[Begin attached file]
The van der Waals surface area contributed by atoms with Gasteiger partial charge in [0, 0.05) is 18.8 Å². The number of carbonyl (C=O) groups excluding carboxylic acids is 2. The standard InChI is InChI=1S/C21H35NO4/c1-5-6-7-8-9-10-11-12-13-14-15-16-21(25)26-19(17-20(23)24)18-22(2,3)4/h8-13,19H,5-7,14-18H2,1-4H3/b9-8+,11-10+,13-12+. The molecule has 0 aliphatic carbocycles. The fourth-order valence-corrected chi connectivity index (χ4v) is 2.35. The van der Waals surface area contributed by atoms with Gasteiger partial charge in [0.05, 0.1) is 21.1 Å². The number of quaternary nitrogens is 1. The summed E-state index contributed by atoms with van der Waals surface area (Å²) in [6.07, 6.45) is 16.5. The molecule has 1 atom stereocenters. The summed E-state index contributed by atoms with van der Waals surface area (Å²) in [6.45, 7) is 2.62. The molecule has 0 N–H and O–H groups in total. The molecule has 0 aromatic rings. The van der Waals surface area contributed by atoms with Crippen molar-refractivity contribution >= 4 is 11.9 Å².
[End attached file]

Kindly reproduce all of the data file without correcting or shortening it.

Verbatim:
The van der Waals surface area contributed by atoms with Gasteiger partial charge in [0, 0.05) is 18.8 Å². The number of carbonyl (C=O) groups excluding carboxylic acids is 2. The standard InChI is InChI=1S/C21H35NO4/c1-5-6-7-8-9-10-11-12-13-14-15-16-21(25)26-19(17-20(23)24)18-22(2,3)4/h8-13,19H,5-7,14-18H2,1-4H3/b9-8+,11-10+,13-12+. The molecule has 0 aliphatic carbocycles. The fourth-order valence-corrected chi connectivity index (χ4v) is 2.35. The van der Waals surface area contributed by atoms with Gasteiger partial charge in [0.05, 0.1) is 21.1 Å². The number of quaternary nitrogens is 1. The summed E-state index contributed by atoms with van der Waals surface area (Å²) in [6.07, 6.45) is 16.5. The molecule has 1 atom stereocenters. The summed E-state index contributed by atoms with van der Waals surface area (Å²) in [6.45, 7) is 2.62. The molecule has 0 N–H and O–H groups in total. The molecule has 0 aromatic rings. The van der Waals surface area contributed by atoms with Crippen molar-refractivity contribution >= 4 is 11.9 Å².